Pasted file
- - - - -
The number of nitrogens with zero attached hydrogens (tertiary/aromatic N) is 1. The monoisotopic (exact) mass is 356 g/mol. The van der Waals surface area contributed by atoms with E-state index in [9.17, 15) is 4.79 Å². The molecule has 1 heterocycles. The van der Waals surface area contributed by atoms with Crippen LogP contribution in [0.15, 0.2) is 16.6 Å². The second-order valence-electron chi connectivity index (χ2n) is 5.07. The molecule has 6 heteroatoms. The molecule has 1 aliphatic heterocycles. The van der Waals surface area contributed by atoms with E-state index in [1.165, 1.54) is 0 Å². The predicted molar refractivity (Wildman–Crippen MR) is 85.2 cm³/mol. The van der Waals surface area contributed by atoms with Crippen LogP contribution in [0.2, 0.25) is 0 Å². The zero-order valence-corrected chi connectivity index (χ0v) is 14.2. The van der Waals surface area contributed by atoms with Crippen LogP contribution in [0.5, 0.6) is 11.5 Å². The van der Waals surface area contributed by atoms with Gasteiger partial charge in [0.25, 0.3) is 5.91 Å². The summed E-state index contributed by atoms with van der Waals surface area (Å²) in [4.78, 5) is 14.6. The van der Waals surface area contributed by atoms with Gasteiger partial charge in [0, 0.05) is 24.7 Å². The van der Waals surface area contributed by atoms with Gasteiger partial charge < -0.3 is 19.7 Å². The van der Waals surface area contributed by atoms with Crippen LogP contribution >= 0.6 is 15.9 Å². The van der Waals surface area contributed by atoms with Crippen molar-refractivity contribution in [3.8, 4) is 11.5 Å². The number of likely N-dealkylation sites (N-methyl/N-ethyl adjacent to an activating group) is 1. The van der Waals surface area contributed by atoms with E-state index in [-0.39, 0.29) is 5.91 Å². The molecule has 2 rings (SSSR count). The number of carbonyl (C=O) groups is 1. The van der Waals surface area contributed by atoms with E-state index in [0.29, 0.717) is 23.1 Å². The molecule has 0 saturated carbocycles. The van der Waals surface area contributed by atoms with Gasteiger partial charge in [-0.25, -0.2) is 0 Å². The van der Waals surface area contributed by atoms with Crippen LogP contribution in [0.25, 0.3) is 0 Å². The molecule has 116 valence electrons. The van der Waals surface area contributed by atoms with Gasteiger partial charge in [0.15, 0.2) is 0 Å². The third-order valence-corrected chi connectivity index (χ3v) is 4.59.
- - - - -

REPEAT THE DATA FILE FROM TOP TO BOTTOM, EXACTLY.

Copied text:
The number of nitrogens with zero attached hydrogens (tertiary/aromatic N) is 1. The monoisotopic (exact) mass is 356 g/mol. The van der Waals surface area contributed by atoms with E-state index in [9.17, 15) is 4.79 Å². The molecule has 1 heterocycles. The van der Waals surface area contributed by atoms with Crippen LogP contribution in [0.15, 0.2) is 16.6 Å². The second-order valence-electron chi connectivity index (χ2n) is 5.07. The molecule has 6 heteroatoms. The molecule has 1 aliphatic heterocycles. The van der Waals surface area contributed by atoms with E-state index in [1.165, 1.54) is 0 Å². The predicted molar refractivity (Wildman–Crippen MR) is 85.2 cm³/mol. The van der Waals surface area contributed by atoms with Crippen LogP contribution in [0.2, 0.25) is 0 Å². The zero-order valence-corrected chi connectivity index (χ0v) is 14.2. The van der Waals surface area contributed by atoms with Crippen LogP contribution in [0.5, 0.6) is 11.5 Å². The van der Waals surface area contributed by atoms with Gasteiger partial charge in [0.25, 0.3) is 5.91 Å². The summed E-state index contributed by atoms with van der Waals surface area (Å²) in [4.78, 5) is 14.6. The van der Waals surface area contributed by atoms with Gasteiger partial charge in [0, 0.05) is 24.7 Å². The van der Waals surface area contributed by atoms with Gasteiger partial charge < -0.3 is 19.7 Å². The van der Waals surface area contributed by atoms with Crippen LogP contribution >= 0.6 is 15.9 Å². The van der Waals surface area contributed by atoms with Crippen molar-refractivity contribution in [3.8, 4) is 11.5 Å². The number of likely N-dealkylation sites (N-methyl/N-ethyl adjacent to an activating group) is 1. The van der Waals surface area contributed by atoms with E-state index in [-0.39, 0.29) is 5.91 Å². The molecule has 2 rings (SSSR count). The number of carbonyl (C=O) groups is 1. The van der Waals surface area contributed by atoms with E-state index in [0.29, 0.717) is 23.1 Å². The molecule has 0 saturated carbocycles. The van der Waals surface area contributed by atoms with Gasteiger partial charge in [-0.25, -0.2) is 0 Å². The van der Waals surface area contributed by atoms with Crippen LogP contribution in [0.25, 0.3) is 0 Å². The molecule has 116 valence electrons. The van der Waals surface area contributed by atoms with Gasteiger partial charge in [0.15, 0.2) is 0 Å². The third-order valence-corrected chi connectivity index (χ3v) is 4.59.